Sep 10, 201208:40 AMCity Beat
Capital Opinion by Michael A. Sand, Jacqueline G. Goodwin and others.
How Can the Penn State Trustees Keep Making Wrong Decisions?
Last year, the Trustees learned too late that there were allegations of illegal activities by Jerry Sandusky that were not reported to them by Penn State administrators. If proper procedures had been followed, it is possible that further victimization of young people would not have occurred.
Did the Trustees meet with Graham Spanier, President of the University, and Coach Joe Paterno to find out what was happening? No, they fired the President Spanier and Coach Paterno late one evening with no notice, no hearing, and no courtesy.
Even when it was pointed out they had acted improperly, if not illegally, the Trustees did not resign. They made the improper decision and stayed in office.
The Trustees then made a decision to commission an independent investigation, the Freeh Report. When the Report was submitted, it was clear that some critical individuals were not interviewed and there was no opportunity for rebuttal. Did the Trustees meet to review the Freeh Report and take steps to correct its errors? No, they again made the wrong decision and just accepted the Report’s conclusion.
After making mistake after mistake, the Trustees tried to mend their ways. They said again and again that they would set policies and then hire staff to carry out these policies. They then were given an important opportunity to do this.
The decision had to be made as to whether to leave Coach Joe Paterno’s statue standing or take it down. The world waited for the Penn State Trustees to make this decision and to explain how they made it, but in an unbelievable showing of ignorance or disregard of basic management policy, the full Trustee board never even met to discuss this issue.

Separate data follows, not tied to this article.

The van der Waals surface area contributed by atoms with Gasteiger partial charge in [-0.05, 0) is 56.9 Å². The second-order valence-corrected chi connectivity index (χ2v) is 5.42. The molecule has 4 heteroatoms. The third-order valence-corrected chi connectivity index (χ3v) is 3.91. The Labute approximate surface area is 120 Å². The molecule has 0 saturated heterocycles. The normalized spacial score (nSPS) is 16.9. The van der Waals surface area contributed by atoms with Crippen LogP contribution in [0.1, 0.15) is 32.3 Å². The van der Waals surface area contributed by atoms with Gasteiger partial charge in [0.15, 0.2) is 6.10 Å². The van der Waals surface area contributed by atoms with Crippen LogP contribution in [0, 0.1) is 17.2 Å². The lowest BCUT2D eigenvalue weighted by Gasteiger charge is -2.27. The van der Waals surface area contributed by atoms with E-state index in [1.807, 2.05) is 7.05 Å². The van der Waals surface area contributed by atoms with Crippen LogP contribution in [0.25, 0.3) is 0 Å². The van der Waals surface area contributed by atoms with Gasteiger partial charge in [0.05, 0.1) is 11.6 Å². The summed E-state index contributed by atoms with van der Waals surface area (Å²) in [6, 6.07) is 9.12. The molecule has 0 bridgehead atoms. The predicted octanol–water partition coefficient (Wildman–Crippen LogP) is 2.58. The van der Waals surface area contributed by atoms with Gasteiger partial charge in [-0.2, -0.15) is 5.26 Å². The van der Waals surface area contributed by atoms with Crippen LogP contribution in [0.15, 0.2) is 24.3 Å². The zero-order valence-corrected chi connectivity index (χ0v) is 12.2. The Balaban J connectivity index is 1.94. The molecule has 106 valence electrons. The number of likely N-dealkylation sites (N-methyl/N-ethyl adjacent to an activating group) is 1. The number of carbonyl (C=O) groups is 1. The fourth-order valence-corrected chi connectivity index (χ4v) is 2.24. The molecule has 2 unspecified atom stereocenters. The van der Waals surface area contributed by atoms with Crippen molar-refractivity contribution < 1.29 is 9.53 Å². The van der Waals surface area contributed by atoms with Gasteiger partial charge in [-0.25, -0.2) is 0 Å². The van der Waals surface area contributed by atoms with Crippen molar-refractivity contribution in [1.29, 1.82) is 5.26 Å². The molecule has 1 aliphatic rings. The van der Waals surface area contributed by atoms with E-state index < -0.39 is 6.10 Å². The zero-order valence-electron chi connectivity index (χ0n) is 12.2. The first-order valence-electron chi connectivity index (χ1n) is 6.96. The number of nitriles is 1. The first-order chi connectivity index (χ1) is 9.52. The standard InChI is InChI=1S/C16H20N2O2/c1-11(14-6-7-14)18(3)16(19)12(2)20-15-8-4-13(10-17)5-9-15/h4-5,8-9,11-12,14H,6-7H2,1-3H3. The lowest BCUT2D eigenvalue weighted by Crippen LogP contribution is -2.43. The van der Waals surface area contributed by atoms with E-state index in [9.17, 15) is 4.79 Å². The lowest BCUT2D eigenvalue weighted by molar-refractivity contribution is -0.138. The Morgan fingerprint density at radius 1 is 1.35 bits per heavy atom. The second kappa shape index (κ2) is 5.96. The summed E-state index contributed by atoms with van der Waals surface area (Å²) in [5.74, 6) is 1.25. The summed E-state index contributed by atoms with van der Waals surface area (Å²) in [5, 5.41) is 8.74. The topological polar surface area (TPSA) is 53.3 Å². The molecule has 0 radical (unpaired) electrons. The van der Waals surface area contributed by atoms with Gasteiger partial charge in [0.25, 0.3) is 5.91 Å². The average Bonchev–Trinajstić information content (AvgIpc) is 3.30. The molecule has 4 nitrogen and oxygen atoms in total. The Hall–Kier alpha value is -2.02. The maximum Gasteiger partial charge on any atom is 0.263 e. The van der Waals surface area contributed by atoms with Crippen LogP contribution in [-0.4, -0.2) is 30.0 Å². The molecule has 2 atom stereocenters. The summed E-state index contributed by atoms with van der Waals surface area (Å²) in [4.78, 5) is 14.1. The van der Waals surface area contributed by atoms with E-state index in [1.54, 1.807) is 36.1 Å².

The President of the University, Rodney Erickson, made this decision on his own. Whether or not the decision to take down the statue was right or wrong, Mr. Erickson’s claiming that he had the power to make the decision was wrong.
While Mr. Erickson was not fired for his violation of management principles and common sense, he was roundly criticized. What could have been seen as an example that the Penn State Trustees learned lessons from the Sandusky debacle was seen as “the Penn State Trustees messed up again.”
Within days of blunder after blunder, the Trustees had an incredibly important opportunity to show the world that they knew how to exert leadership. The National Collegiate Athletic Association (NCAA) notified the University that they were deciding what sanctions, if any, to place on the Penn State football program.
This critical issue would affect not only the football program for years to come but the future of Penn State University. Everyone waited for the Trustees to meet to direct Mr. Erickson as to what his position should be in his negotiations with the NCAA.
There was a major difference of opinion about which negotiating stance the Trustees should take.
One series of recommendations was that the Trustees should take the position that only the guilty should be punished. The Attorney General’s office had convened a grand jury for identifying the guilty. At no point in the entire Freeh Report were any football players accused of wrongdoing.
What actually happened was nothing short of unbelievable. Mr. Erickson decided that he had the power to negotiate with the NCAA without the Trustees having met to discuss this critically important issue.
And then, in what will go down as an incredibly destructive decision, Mr. Erickson caved in to the NCAA. He signed a consent agreement with the NCAA that he had no right to sign.
Some of the provisions Mr. Erickson agreed to without any authority to do so were beyond belief. He agreed that the team would forfeit games that they won in previous years because their coach may have done things he should not have done. The NCAA could not point to even one instance where a team was punished when no players violated any rules.
While there is legitimate difference of opinion on the effectiveness of the NCAA sanctions in preventing future wrongdoing, it certainly is the Trustees’ role to set policy, not the University President.
We have a judicial system which decides who is guilty and who should be punished. Joe Paterno heard of a potential crime and reported it immediately to University officials. To defile his name after he died without any opportunity for him to reply borders on the obscene; to punish football players because the Trustees and administrators made colossal management errors and maybe criminal acts makes the blunders worse.
We hope that the Trustees do not make any more errors. They should set sensible policies. They should tell administrators what their role is. The Trustees should stop hurting innocent football players, students, and fans.